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5 Award-Winning Screenwriters Discuss How They Approach Their Craft

03.14.13 @ 1:24PM Tags : , , , , ,

A few months ago, Justin posted a series of videos of 10 renowned directors offering their advice on filmmaking. While this list isn’t quite as extensive, today I present to you five award-winning screenwriters discussing their approach to the craft of screenwriting. You may want to get a snack or even a small meal because some of these videos are long, but all of them offer unique insights into how each of these writers (or writing teams) approach a story, and then break the story down into screenplay format. Hopefully, these videos will educate and inspire you as you work on your own screenwriting craft.

First, we start with Michael Arndt, Oscar winner for his original screenplay Little Miss Sunshine. Arndt also wrote Toy Story 3 (also Oscar-nominated), arguably taking Pixar’s original feature-length franchise to new heights, and the Interwebs seem to be atwitter about him continuing a saga from a long, long time ago in a galaxy in Marin County. In this clip, Arndt discusses how he writes the climax of a story, followed by the climactic sequence of Little Miss Sunshine. The video also includes a link to Arndt’s complete talk and Q&A, which is an hour long.

Next, we move to Lisa Cholodenko, Independent Spirit Award winner along with co-writer Stuart Blumberg for The Kids Are All Right. Cholodenko is also the writer/director of the films High Art and Laurel Canyon. In this clip, Cholodenko discusses the differences in approaching her work as a writer and then as a director.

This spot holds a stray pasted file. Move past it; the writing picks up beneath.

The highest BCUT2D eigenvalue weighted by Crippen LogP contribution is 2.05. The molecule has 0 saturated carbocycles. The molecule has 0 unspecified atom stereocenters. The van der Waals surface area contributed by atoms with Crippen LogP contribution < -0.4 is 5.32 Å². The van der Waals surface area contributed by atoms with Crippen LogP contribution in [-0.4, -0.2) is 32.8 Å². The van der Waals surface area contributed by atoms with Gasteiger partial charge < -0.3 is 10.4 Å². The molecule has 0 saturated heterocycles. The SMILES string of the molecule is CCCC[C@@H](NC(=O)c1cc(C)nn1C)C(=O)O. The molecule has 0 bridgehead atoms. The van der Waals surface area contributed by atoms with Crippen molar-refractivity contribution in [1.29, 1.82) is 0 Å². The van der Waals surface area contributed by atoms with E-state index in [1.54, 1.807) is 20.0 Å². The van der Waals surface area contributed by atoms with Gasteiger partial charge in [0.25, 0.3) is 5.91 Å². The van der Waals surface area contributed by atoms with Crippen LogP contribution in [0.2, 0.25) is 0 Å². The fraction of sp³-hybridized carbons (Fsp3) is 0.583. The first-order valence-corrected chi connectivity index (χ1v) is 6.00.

David Seidler, Oscar winner for his original screenplay The King’s Speech, explains how his own stutter led him to learn about and look up to King George VI, eventually leading to the inspiration for his script. Of particular note, Seidler talks about how he manufactured the scenes between the king and his speech therapist, Lionel Logue, with a basis in fact from his research.

In the next video, Scott Neustadter and Michael H. Weber share the backstory and unique writing process for one of my favorite original screenplays in recent years, (500) Days of Summer – an Independent Spirit Award winner. Oh, and if you’re keeping track of the number of screenwriters in this post, I’m counting the team of Neustadter and Weber as one screenwriter to save you the time of correcting me in the Comments.

Finally, we conclude this series of videos with one of the master wordsmiths, Aaron Sorkin, talking about his Oscar-winning screenplay, The Social Network.

What lessons do you find to be the most valuable from these screenwriters when it comes to your own craft? Share with us in the Comments.

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